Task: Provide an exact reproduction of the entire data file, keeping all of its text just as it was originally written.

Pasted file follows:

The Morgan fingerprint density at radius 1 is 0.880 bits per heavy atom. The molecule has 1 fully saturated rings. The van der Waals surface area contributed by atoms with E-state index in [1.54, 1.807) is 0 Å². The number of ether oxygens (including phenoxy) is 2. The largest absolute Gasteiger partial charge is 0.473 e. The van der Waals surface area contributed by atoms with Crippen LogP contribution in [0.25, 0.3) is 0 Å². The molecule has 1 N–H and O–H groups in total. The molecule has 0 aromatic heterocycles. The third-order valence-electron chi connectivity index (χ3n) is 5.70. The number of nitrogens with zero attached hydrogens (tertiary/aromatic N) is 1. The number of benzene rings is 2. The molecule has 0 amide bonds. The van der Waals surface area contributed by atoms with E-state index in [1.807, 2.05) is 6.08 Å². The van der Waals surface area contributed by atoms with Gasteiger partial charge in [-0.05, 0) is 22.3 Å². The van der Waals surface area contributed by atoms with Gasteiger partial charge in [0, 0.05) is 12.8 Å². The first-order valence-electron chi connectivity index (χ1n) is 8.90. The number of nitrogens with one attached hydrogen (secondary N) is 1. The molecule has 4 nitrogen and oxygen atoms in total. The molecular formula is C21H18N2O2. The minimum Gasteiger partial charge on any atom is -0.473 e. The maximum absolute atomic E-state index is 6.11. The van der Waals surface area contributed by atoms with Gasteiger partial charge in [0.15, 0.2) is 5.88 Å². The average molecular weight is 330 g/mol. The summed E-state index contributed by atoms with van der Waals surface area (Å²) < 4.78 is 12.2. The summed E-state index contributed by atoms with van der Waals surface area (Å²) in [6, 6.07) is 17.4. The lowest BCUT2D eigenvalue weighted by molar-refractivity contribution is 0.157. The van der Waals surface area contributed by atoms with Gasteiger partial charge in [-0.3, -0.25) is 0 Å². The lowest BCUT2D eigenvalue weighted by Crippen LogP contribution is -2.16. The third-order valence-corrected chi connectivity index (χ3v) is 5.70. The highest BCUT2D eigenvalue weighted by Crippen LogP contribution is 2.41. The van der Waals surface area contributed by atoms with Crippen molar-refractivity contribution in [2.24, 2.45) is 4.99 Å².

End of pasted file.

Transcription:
The Morgan fingerprint density at radius 1 is 0.880 bits per heavy atom. The molecule has 1 fully saturated rings. The van der Waals surface area contributed by atoms with E-state index in [1.54, 1.807) is 0 Å². The number of ether oxygens (including phenoxy) is 2. The largest absolute Gasteiger partial charge is 0.473 e. The van der Waals surface area contributed by atoms with Crippen LogP contribution in [0.25, 0.3) is 0 Å². The molecule has 1 N–H and O–H groups in total. The molecule has 0 aromatic heterocycles. The third-order valence-electron chi connectivity index (χ3n) is 5.70. The number of nitrogens with zero attached hydrogens (tertiary/aromatic N) is 1. The number of benzene rings is 2. The molecule has 0 amide bonds. The van der Waals surface area contributed by atoms with E-state index in [1.807, 2.05) is 6.08 Å². The van der Waals surface area contributed by atoms with Gasteiger partial charge in [-0.05, 0) is 22.3 Å². The van der Waals surface area contributed by atoms with Gasteiger partial charge in [0, 0.05) is 12.8 Å². The first-order valence-electron chi connectivity index (χ1n) is 8.90. The number of nitrogens with one attached hydrogen (secondary N) is 1. The molecule has 4 nitrogen and oxygen atoms in total. The molecular formula is C21H18N2O2. The minimum Gasteiger partial charge on any atom is -0.473 e. The maximum absolute atomic E-state index is 6.11. The van der Waals surface area contributed by atoms with Gasteiger partial charge in [0.15, 0.2) is 5.88 Å². The average molecular weight is 330 g/mol. The summed E-state index contributed by atoms with van der Waals surface area (Å²) < 4.78 is 12.2. The summed E-state index contributed by atoms with van der Waals surface area (Å²) in [6, 6.07) is 17.4. The lowest BCUT2D eigenvalue weighted by molar-refractivity contribution is 0.157. The van der Waals surface area contributed by atoms with Gasteiger partial charge in [-0.3, -0.25) is 0 Å². The lowest BCUT2D eigenvalue weighted by Crippen LogP contribution is -2.16. The third-order valence-corrected chi connectivity index (χ3v) is 5.70. The highest BCUT2D eigenvalue weighted by Crippen LogP contribution is 2.41. The van der Waals surface area contributed by atoms with Crippen molar-refractivity contribution in [2.24, 2.45) is 4.99 Å².